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Farm Bill Could Result In Food Stamp Changes for States and Recipients

House Agriculture Committee Chairman Mike Conaway, R-Texas, joined at right by Speaker of the House Paul Ryan, R-Wis., touts the newly-crafted farm bill during a news conference on Capitol Hill in Washington, Wednesday, May 16, 2018.

House Agriculture Committee Chairman Mike Conaway, R-Texas, joined at right by Speaker of the House Paul Ryan, R-Wis., touts the newly-crafted farm bill during a news conference on Capitol Hill in Washington, Wednesday, May 16, 2018. AP Photo

 

Connecting state and local government leaders

States would get a heavier paperwork burden and 600,000 to 900,000 impoverished households could see a cut in food stamp benefits, a Mathematica analysis says.

The 2018 House farm bill would sever the link between food stamp benefits and energy assistance for households, making more work for states calculating income deductions, a recent analysis found.

Case workers calculate Supplemental Nutrition Assistance Program benefits based on household net income—including things like earnings and Social Security—with lower income meaning higher benefits.

Households may also be entitled to income deductions to increase their SNAP benefits like the excess shelter expense deduction, which applies if rent or mortgage and utility costs exceed 50 percent of net income after all other deductions are made.

Current law allows states to streamline the calculation process by using a standard utility allowance, in lieu of looking at utility bills to determine household energy expenses. Some people can receive an even higher utility allowance if their households gets energy assistance, even if they don’t pay utility bills. The current draft of H.R. 2 would change that, allowing this process only for households with seniors or people with disabilities, according to a review by Mathematica Policy Research, a Washington, D.C.-based firm.

SNAP households would have to do extra paperwork as a result, as would state governments—an added administrative burden. Many agencies are overworked and understaffed, leading the American Public Human Services Association to oppose the proposed change.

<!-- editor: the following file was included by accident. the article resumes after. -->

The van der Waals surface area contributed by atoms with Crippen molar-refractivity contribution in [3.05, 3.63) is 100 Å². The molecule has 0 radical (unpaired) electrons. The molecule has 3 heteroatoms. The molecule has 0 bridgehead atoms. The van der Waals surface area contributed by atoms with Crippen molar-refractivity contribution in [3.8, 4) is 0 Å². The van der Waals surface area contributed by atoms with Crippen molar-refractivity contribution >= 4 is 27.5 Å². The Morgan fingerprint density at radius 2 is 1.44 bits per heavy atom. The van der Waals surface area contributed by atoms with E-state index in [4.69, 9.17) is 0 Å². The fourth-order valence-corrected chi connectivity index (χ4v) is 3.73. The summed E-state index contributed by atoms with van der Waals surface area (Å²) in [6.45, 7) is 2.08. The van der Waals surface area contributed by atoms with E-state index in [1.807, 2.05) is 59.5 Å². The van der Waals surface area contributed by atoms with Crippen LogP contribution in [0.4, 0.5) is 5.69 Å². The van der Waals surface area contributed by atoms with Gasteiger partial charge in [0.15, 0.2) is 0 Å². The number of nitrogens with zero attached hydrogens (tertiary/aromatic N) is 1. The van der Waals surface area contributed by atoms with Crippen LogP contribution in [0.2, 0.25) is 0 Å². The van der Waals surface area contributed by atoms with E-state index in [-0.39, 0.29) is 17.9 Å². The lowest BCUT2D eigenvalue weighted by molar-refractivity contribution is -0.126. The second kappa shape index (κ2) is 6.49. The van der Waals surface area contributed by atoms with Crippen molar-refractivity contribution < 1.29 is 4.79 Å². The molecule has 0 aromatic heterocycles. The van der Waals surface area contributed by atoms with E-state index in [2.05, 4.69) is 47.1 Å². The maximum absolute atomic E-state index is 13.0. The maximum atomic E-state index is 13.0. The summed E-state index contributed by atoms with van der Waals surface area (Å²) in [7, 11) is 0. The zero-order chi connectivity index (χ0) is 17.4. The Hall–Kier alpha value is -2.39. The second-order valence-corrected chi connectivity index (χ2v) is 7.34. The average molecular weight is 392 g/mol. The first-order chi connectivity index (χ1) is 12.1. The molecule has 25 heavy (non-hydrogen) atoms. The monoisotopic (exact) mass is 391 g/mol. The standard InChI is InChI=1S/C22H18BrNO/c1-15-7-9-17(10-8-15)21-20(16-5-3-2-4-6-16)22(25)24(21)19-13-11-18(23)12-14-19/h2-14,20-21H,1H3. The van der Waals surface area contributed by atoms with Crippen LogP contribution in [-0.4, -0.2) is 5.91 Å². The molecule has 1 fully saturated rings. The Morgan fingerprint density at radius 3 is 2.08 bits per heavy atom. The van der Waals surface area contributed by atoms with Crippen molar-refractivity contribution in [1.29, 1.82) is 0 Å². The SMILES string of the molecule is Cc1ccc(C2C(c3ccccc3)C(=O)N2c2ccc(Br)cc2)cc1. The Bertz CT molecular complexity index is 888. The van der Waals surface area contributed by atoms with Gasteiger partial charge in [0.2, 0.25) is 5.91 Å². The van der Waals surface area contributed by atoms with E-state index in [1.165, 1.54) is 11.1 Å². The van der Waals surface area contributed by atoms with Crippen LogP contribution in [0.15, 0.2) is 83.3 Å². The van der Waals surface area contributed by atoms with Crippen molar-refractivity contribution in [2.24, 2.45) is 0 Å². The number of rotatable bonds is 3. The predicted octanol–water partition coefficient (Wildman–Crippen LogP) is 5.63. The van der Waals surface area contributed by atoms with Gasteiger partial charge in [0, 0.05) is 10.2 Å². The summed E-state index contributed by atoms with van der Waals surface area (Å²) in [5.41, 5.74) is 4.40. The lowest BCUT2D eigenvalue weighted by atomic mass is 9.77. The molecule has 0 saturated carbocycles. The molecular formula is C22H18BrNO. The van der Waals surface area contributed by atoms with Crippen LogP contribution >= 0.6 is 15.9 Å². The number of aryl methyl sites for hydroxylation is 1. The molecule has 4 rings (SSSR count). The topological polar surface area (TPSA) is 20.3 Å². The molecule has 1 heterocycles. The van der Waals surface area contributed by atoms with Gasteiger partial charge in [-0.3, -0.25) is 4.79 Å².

In the Mathematica analysis, researchers evaluated how the proposed changes would affect a typical SNAP household—consisting of two parents and a child—figuring this family makes $1,499 in monthly income and receives energy assistance. The family under current rules gets  a $346 monthly SNAP benefit. While this working family would see a small increase in their monthly benefit from an earnings calculation change in the farm bill, a family affected by the utility changes could see their benefit drop more substantially—to as low as $195 to $246.

The proposed earnings deduction in the 2018 farm bill would increase that particular deduction from 20 percent to 22 percent of earned income. The Mathematica analysis concluded that about 20 percent of food stamp recipients in 2017—between 4 million and 4.1 million households— would have received a $10-a-month increase under that provision. Meanwhile, 800,000 to 1.1 million households would have received an average $50 to $75 decrease in monthly SNAP benefits because of the utility calculation changes.

Of the SNAP households facing reduced benefits, 700,000 to 900,000 include children; 600,000 to 900,000 face poverty; and 500,000 to 700,000 have earnings, according to a Mathematica issue brief.

“It’s a small number of households that benefit from [the standard utility allowance],” Karen Cunnyngham, associate director at Mathematica Policy Research, told Route Fifty, about the utility provisions. “But their benefit loss is substantial enough to make a difference to a household at that income level.”

Exactly what will happen with the farm bill is unclear, although Politico earlier this month said both House and Senate lawmakers wanted to bring it up in the lame-duck session. One major issue will be work requirements tied to the SNAP program that are included in the House version, which senators have said can’t pass their chamber.

Dave Nyczepir is a News Editor at Government Executive’s Route Fifty and is based in Washington, D.C.

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